Critical Education: Where Were We?


(Bautista, Personal Photograph taken on a flight to Orlando Florida, In the air, February 1992)

Cultures are extraordinarily complex…How does one go about learning the underlying structure of culture? …Culture is humanity’s medium; there is not one aspect of human life that is not touched and altered by culture. This means personality, how people express themselves (including shows of emotion)…as well as how economic and government systems are put together and function. It [culture] is frequently the most obvious and taken for granted and therefore the least studied aspects of culture that influence behaviour in the deepest and most subtle ways. (Hall, 1977,106)

I am teaching this summer both live in-class and online for two separate institutions but my online classes have really been affecting my researcher self lately as the students are passionately exploring their understandings of critical education.  I am learning from their work and couldn’t ask for a  more engaging discussion.

As I reflect on their work, I am taken back to a time not too long ago, when I was immersed in deep thoughts in terms of culture, critical pedagogy and critical theory. Over the course of the last 20 years exploring these issues, I have come to see them take on new forms and perhaps even new terms.  I am currently exploring neoliberalism in education and what Giroux deems the corporatization of American education.  There is much to learn in the modern realm of critical education because the core issues of “power” and “politics” persist and whatever the language or the political guises used, teachers must confront a stark reality – teaching nowadays means providing and serving clients.  We operate in metrics driven systems of education.  Competitive, results-based, evaluated – the new “school as market” terms are endless.  What are the new divisions that teachers have to navigate in their milieu?  And what of critical education and diversity for all?

Diversity policy is what sets Canada apart from most countries – we haven’t perfected it but on the grand scheme of things, we are truly active in our pursuits compared to other nations. And yet, here we are, still negotiating what it means for the citizenry of our country. As I’ve learned from authors like Carole Conle (2003) – multiculturalism doesn’t travel well from place to place. Conle (2003) offers, “in multicultural settings, everyone defines situations within his or her own lifeworld. Yet all also find themselves in these situations not alone, but in common with others. In such shared situations, for the sake of proceeding together, definitions have to be relatively similar. Yet such similarity is likely not easy to obtain” (p.337).  I think what it comes down to is what are the motivations behind “inclusive” or “diversity” or “multicultural” practices?  Who gains? Who loses? Who owns the classroom experience?  Where are we?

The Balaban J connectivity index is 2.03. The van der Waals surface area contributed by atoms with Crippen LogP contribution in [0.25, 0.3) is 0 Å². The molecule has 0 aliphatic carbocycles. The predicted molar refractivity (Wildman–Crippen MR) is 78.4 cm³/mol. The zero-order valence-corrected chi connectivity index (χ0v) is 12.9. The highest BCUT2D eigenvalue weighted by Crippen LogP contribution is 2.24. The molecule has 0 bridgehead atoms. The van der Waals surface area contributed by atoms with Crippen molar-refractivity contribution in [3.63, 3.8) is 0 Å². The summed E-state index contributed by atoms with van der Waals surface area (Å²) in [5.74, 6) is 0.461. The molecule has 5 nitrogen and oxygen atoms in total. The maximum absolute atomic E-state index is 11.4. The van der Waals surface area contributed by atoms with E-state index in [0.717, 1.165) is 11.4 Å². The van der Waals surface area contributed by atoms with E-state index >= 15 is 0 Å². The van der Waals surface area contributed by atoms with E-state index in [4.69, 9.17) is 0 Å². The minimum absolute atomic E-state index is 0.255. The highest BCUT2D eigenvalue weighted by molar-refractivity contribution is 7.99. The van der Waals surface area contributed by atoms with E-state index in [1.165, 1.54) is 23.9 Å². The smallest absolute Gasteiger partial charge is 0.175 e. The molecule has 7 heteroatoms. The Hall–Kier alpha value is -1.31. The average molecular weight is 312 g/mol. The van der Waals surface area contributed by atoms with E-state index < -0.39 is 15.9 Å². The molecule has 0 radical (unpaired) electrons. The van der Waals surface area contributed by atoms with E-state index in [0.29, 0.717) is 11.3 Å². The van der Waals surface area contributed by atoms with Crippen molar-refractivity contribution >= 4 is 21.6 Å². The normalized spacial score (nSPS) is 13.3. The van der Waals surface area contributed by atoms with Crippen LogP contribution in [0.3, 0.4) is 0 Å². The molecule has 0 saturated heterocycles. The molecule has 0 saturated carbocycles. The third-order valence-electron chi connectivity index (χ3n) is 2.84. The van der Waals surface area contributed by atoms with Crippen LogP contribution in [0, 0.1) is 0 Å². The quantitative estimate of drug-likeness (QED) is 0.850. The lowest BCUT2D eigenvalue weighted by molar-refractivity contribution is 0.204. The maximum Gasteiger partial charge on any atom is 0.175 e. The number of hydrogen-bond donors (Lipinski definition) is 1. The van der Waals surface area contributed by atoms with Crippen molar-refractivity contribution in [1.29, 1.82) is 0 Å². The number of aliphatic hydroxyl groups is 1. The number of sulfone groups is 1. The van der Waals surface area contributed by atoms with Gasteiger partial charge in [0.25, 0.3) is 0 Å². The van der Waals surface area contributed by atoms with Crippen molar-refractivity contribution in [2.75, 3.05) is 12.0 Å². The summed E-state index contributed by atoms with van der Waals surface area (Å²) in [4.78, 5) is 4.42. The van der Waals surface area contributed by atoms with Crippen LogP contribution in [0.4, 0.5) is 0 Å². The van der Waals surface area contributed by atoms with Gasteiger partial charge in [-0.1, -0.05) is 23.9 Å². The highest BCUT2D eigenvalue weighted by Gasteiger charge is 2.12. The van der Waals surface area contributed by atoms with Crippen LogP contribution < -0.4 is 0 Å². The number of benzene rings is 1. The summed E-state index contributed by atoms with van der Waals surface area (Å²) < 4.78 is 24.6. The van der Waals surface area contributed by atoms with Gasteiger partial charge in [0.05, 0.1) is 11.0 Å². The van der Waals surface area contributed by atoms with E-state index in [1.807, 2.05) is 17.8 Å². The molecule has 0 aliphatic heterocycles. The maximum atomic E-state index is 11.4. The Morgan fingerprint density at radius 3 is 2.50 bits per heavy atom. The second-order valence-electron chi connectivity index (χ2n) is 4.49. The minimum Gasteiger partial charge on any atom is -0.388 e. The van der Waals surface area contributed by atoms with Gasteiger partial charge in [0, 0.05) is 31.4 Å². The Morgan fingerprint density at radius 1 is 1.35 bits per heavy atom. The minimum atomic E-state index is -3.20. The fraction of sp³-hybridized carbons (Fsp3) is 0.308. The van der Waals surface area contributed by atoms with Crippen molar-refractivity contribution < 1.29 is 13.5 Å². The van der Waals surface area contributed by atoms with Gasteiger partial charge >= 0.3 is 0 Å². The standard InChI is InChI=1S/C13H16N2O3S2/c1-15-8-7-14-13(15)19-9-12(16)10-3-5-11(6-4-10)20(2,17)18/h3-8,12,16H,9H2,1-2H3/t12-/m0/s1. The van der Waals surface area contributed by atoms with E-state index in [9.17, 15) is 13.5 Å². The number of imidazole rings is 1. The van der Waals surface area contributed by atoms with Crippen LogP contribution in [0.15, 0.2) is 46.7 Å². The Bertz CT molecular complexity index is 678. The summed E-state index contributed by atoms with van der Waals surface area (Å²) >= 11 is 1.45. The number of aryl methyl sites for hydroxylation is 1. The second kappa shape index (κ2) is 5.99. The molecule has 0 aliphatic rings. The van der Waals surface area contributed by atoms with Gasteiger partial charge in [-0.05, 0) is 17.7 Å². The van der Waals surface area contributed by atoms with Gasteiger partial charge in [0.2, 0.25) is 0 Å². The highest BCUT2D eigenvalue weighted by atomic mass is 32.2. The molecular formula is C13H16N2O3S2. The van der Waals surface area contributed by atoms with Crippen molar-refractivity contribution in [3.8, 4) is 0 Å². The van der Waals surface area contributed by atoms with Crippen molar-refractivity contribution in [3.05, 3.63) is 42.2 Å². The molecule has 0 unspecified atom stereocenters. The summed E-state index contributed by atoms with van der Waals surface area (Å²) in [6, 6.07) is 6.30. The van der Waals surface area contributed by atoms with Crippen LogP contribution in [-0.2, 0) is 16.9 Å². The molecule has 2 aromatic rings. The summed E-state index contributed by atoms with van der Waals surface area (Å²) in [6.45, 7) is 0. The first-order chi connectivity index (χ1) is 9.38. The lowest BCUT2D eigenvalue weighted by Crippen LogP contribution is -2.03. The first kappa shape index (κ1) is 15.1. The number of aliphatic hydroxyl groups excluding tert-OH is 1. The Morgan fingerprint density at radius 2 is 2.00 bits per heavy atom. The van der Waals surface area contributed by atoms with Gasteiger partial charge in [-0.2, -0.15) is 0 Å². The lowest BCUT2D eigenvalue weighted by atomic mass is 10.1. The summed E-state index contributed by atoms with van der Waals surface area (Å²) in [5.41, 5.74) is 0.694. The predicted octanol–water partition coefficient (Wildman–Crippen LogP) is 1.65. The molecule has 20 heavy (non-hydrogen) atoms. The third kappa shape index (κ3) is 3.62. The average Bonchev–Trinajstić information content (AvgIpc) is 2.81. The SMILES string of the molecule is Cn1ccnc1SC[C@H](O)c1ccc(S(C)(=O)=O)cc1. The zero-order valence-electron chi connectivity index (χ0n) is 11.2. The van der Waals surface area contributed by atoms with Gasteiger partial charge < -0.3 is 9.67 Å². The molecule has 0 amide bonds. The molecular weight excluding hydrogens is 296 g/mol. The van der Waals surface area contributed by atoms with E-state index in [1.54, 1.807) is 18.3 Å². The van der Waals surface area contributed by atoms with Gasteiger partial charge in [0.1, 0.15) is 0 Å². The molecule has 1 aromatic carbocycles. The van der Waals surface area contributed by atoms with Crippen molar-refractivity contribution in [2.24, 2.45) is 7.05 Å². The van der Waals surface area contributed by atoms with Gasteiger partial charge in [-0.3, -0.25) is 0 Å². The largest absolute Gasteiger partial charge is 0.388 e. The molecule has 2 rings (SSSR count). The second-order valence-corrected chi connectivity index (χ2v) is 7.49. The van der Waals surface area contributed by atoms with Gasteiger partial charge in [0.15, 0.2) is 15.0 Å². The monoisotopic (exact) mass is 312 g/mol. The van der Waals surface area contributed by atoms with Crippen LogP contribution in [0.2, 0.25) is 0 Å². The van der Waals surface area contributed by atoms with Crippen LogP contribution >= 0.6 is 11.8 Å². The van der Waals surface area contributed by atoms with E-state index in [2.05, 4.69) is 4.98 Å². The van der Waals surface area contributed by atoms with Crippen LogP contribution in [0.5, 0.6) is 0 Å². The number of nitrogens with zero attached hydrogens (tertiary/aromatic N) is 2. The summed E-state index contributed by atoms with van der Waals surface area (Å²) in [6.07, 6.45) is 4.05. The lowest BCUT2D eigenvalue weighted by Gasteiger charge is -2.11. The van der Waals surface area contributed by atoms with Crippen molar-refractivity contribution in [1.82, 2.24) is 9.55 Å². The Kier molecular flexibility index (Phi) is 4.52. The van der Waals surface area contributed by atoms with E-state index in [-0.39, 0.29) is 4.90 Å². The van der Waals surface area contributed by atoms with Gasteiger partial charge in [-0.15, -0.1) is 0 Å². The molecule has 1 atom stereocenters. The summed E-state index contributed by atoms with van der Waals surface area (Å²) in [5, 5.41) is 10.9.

I’ve found a response paper I wrote in 1999 in response to Giroux’s Chapter 3 from his text Living Dangerously. As I look at the excerpts I chose to reflect on, I believe it has resonance to many of my current thoughts.

Giroux (1993) states:

 …differences in power and privilege mediate who speaks, under what conditions and for whom.…multiculturalism raises the question of whether people are speaking within or outside a privileged space, and whether such spaces provide the conditions for different groups to listen to each other differently in order to address how the racial economies of privilege and power work in this society…a critical approach to cultural difference must shift attention away from an exclusive focus on subordinate groups….cultural difference means more than simply acknowledging “others” and analyzing stereotypes, more fundamentally it means understanding, engaging, and transforming the diverse institutions that produce racism and other forms of discrimation. (60-61)

Whether past or present, the dialectics of diversity must continually be discussed. The issues and conflicts may take on new forms but the core concerns remain the same – we engage in dialogue for the sake of our teacher selves and for our students, both present and future.

I fear though that when we speak of a culture and diversity, we tend to speak as a spectator, as if removed ourselves because we cannot relate. When you speak as an expert about culture, when you assume you know the truth, when you use the words “They” or “Those people” then you are no longer learning about others, you are awakening and aligning your perceptions or prejudices.

There is much to keep in mind and struggle to understand as I deliberate the textures of diversity for our current classrooms.

And I wholeheartedly welcome the challenge.



Conle, C. (2003). Multicultural Life and Ways of Telling. Curriculum Inquiry. 33(4),335-39.

Giroux, H. A. (1993). Living Dangerously: Multiculturalism and the Politics of Difference. New York: Peter Lang Publishing

Hall, E. T. (1977). Beyond Culture. New York: Anchor press/ Doubleday.